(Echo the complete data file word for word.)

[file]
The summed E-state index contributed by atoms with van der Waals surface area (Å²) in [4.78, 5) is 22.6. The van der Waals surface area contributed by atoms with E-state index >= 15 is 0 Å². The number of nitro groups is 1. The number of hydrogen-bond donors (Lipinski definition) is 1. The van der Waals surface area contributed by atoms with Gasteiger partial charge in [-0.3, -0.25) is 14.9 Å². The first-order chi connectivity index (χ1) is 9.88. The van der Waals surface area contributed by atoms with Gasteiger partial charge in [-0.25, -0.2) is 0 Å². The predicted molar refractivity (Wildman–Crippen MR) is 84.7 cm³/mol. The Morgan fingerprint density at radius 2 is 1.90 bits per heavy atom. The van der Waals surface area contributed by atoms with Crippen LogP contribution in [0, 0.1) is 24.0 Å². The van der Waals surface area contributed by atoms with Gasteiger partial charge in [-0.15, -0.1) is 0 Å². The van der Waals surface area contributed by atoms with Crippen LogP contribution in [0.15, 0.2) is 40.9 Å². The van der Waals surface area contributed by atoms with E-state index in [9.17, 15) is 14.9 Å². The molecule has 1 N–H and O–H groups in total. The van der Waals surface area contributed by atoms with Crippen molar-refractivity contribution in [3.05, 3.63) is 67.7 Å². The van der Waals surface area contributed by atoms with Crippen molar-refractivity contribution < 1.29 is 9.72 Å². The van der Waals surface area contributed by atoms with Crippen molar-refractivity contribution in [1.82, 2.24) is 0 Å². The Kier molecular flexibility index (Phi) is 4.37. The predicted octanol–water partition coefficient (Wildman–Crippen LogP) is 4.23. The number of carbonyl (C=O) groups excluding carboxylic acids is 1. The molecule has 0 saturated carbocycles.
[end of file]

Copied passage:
The summed E-state index contributed by atoms with van der Waals surface area (Å²) in [4.78, 5) is 22.6. The van der Waals surface area contributed by atoms with E-state index >= 15 is 0 Å². The number of nitro groups is 1. The number of hydrogen-bond donors (Lipinski definition) is 1. The van der Waals surface area contributed by atoms with Gasteiger partial charge in [-0.3, -0.25) is 14.9 Å². The first-order chi connectivity index (χ1) is 9.88. The van der Waals surface area contributed by atoms with Gasteiger partial charge in [-0.25, -0.2) is 0 Å². The predicted molar refractivity (Wildman–Crippen MR) is 84.7 cm³/mol. The Morgan fingerprint density at radius 2 is 1.90 bits per heavy atom. The van der Waals surface area contributed by atoms with Crippen LogP contribution in [0, 0.1) is 24.0 Å². The van der Waals surface area contributed by atoms with Gasteiger partial charge in [-0.15, -0.1) is 0 Å². The van der Waals surface area contributed by atoms with Crippen LogP contribution in [0.15, 0.2) is 40.9 Å². The van der Waals surface area contributed by atoms with E-state index in [9.17, 15) is 14.9 Å². The molecule has 1 N–H and O–H groups in total. The van der Waals surface area contributed by atoms with Crippen molar-refractivity contribution in [3.05, 3.63) is 67.7 Å². The van der Waals surface area contributed by atoms with Crippen molar-refractivity contribution < 1.29 is 9.72 Å². The van der Waals surface area contributed by atoms with Crippen molar-refractivity contribution in [1.82, 2.24) is 0 Å². The Kier molecular flexibility index (Phi) is 4.37. The predicted octanol–water partition coefficient (Wildman–Crippen LogP) is 4.23. The number of carbonyl (C=O) groups excluding carboxylic acids is 1. The molecule has 0 saturated carbocycles.